Thursday, June 2, 2011

Autism is What He Has, Not Who He Is

By Lisa Dea

I'm sitting in my sixth lecture of the day at A1, it's 5:45, I'm tired and a bit cranky, looking for that last little gem of information that's going to make all the difference for my child, and then there it is, flashed up on the screen....that word. I hear it in the halls, snatches of conversation here and there, vendors tossing it around like candy, brilliant doctors using it carelessly, it makes my skin crawl...that word.

It's used by my neighbor, my child's teacher, the principle, his behavioral consultant, the store clerk, other parents of affected kids, doctors (both enlightened and otherwise), politicians and media outlets...that word. It makes me cringe. It makes me angry. It makes me sad. That word.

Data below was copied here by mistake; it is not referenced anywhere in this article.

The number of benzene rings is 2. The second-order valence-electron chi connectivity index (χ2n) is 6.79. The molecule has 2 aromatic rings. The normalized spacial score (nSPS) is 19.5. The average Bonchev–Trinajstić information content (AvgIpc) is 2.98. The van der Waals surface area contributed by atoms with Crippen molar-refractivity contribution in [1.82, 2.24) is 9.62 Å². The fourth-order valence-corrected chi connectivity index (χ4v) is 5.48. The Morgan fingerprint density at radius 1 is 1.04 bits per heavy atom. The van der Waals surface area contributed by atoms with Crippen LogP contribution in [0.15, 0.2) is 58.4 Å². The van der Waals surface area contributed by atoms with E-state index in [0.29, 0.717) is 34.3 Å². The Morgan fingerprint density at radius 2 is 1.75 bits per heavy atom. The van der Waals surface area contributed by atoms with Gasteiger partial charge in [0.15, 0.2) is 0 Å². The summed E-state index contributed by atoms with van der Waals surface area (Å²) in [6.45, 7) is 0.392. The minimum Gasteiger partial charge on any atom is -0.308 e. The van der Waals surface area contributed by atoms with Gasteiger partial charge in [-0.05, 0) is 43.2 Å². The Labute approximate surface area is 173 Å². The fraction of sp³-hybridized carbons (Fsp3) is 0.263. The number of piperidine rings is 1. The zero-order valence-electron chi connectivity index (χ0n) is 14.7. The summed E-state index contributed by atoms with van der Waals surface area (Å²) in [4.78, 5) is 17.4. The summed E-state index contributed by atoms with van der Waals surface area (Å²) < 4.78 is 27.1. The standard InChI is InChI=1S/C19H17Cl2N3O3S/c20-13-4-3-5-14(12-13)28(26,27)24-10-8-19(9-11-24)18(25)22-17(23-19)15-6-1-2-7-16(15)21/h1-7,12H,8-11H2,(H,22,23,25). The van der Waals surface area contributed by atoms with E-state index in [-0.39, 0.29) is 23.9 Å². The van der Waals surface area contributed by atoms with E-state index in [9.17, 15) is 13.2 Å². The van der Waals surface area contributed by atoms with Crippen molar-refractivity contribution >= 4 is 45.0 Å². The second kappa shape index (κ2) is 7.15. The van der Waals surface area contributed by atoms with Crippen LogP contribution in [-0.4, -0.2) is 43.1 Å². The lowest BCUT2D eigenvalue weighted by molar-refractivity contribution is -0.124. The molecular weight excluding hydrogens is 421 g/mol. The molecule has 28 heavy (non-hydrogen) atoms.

It's not a word that's used with malice or sarcasm, anger or condescension.

Its stated as a matter of fact, with clinical assessment, and with humor and kindness and love. That word.

That word which says my child has nothing else to offer but that word. It connotes, in one, simple, devastating sound that's who my child is and nothing more. That word...autistic.

Read Lisa Dea's article in the Age of Autism blog HERE.
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